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An exciting, swashbuckling journey. - 94%

Empyreal, January 25th, 2010

Powerslave is a monumental album in many respects. Drawing inspiration from an age long past, here was Iron Maiden at the top of their game. I mean…fuck yeah, man! This was the band! I wasn’t there myself, but just listening to Powerslave fills me with the kind of adrenaline rush that no other band can. This is the kind of stuff that makes me want to move mountains. It is the kind of music that makes a man want to sail the seas and battle rivals for treasure hidden in dank caves and under waterfalls. It isn’t really as good as some of their other 80s albums like Piece of Mind or Somewhere in Time, but that doesn’t mean anything, as this is still a great, great album that any metal fan worth his salt should have.

What does this album do right? It’s just epic and exciting as hell. Everything about this is big. Have you seen the stage shows from this era? Huge pyramids, Eddie as an undead pharaoh and enough scope to make this band and this album larger than life altogether. Maiden went all out making this as hugely grandiose as possible, and it really makes the whole thing a lot of fun. I remember reading something Bruce Dickinson said in an interview about how his stage antics and singing were doctored to make sure everyone in the whole arena can hear him – it’s about making sure everyone gets the full experience, he said, and to do that, you have to emphasize everything important to the nth degree.

That about sums up the feel of Powerslave. The songs on here lack the punkish quality of the early releases and they aren’t quite as intricate as the compositions on Piece of Mind, but they make up for that with a lot of swagger and bravado, making every single note count. They have a lot of energy here, too, and it’s a lot of fun. Nothing is subtle about this, nothing is abstract or downplayed, and it all makes the whole experience more enjoyable. Lyrics are about everything from sword fighting to fighter planes to Ancient Egypt; it’s practically a soundtrack to every boy’s innate dreams and fantasies growing up, except magnified to a real-life, moving epic of metallic wonder. It is a certain childlike sense of imagination that pervades the music here.

The music itself is rife with upbeat twin guitar harmonies, galloping riffs, Steve Harris’ trademark bass acrobatics and the wailing crescendo of might from vocalist Bruce Dickinson’s iron-coated lungs. No ballads, no bullshit, just heavy metal putting everyone’s balls to the wall for eight rounds of ass kicking. Opener “Aces High” soars to the clouds with dizzying harmonies and a daring motif before album single “Two Minutes to Midnight” stomps through the speakers with its own display of doom and despair. “Losfer Words” has a supreme hook, galloping onward without fail, and then the duo of “Flash of the Blade” and “The Duellists” pits the listener in a fight for their life with excellently crafted riffs swiping through the speakers like sharpened blades. “Back in the Village” is a more restrained hard rocking song, but Dickinson’s bellowing and the cut-throat guitar attack elevate it to a better plane.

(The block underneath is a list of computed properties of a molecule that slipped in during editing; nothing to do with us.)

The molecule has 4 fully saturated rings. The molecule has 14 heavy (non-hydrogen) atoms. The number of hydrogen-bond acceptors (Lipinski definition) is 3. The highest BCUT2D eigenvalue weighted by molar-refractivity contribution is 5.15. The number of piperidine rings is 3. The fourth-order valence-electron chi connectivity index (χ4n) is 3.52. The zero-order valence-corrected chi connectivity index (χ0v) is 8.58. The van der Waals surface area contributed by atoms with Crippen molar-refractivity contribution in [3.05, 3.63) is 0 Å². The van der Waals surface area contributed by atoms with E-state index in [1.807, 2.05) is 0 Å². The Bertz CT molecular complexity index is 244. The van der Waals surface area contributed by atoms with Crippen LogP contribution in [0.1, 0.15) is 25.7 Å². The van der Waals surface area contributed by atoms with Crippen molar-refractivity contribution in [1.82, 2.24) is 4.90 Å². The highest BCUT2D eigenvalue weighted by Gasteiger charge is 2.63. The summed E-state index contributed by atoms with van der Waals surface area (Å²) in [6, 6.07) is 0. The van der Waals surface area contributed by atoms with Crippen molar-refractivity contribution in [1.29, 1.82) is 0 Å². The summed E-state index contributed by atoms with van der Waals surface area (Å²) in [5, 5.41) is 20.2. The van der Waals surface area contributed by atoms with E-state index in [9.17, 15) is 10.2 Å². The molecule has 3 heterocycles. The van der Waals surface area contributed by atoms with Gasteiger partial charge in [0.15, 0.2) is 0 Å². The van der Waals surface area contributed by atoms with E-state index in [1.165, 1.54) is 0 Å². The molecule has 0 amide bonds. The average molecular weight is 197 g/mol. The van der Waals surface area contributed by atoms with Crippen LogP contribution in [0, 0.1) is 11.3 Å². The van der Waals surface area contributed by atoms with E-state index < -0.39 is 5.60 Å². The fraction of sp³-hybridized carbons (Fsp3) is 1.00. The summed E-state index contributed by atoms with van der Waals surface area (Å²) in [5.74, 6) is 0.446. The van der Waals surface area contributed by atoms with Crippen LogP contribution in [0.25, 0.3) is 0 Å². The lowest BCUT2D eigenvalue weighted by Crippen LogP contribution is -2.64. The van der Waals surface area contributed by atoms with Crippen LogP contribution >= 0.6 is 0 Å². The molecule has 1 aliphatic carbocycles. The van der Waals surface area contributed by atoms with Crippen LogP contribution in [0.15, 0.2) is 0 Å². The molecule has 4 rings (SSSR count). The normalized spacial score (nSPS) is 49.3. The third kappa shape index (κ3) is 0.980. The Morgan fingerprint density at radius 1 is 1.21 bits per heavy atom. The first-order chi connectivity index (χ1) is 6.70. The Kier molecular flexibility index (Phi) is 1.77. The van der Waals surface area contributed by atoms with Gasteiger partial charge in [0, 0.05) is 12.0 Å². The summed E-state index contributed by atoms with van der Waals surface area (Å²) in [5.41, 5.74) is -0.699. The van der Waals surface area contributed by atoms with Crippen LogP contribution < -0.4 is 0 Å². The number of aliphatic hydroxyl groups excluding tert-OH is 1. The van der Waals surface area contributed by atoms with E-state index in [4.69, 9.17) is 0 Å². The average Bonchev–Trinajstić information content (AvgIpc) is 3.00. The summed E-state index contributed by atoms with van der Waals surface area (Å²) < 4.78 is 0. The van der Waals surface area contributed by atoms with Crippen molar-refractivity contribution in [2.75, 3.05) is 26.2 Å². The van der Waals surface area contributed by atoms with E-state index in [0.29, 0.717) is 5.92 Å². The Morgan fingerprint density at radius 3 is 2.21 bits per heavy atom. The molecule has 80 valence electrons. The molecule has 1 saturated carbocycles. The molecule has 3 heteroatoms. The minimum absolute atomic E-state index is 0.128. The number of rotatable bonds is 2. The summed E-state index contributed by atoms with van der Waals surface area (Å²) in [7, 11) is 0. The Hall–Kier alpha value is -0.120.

The two best songs on here are saved for last, with the title track coming first. The riff in this song is just fucking legendary, with a killer groove and a sinister laugh backing it up to make it sound like it really did come from some dark, musty Egyptian tomb long since buried underground. The verses are excellent, demonic and deep-throated in delivery, and the chorus is delivered with a dramatic flair that is nothing less than irresistible. Filled with theatrics and metallic pomposity, this song just flat out rules. But then they hit you with the thirteen minute Samuel Taylor Coleridge reference “Rime of the Ancient Mariner” – bet you wish you paid attention in English class now, don’t you? This song’s epic scope is also just fucking legendary, never getting boring or wearing out its welcome. Do you want the full experience of this song? Go get the original Coleridge poem, take an iPod or other mp3 playing device, and put this song on while you read the poem by the sea. I have done it myself, and it is truly epochal and wondrous. Try it out sometime. Take my word for it.

So that’s Powerslave. It encompasses just about everything Heavy Metal is about, from the adventurousness to the iconic over-the-top execution. This might not be the best Maiden album, but it’s probably the most quintessential example of what they are about, as well as 80s metal as a whole. A grand-standing masterpiece. Unforgettable.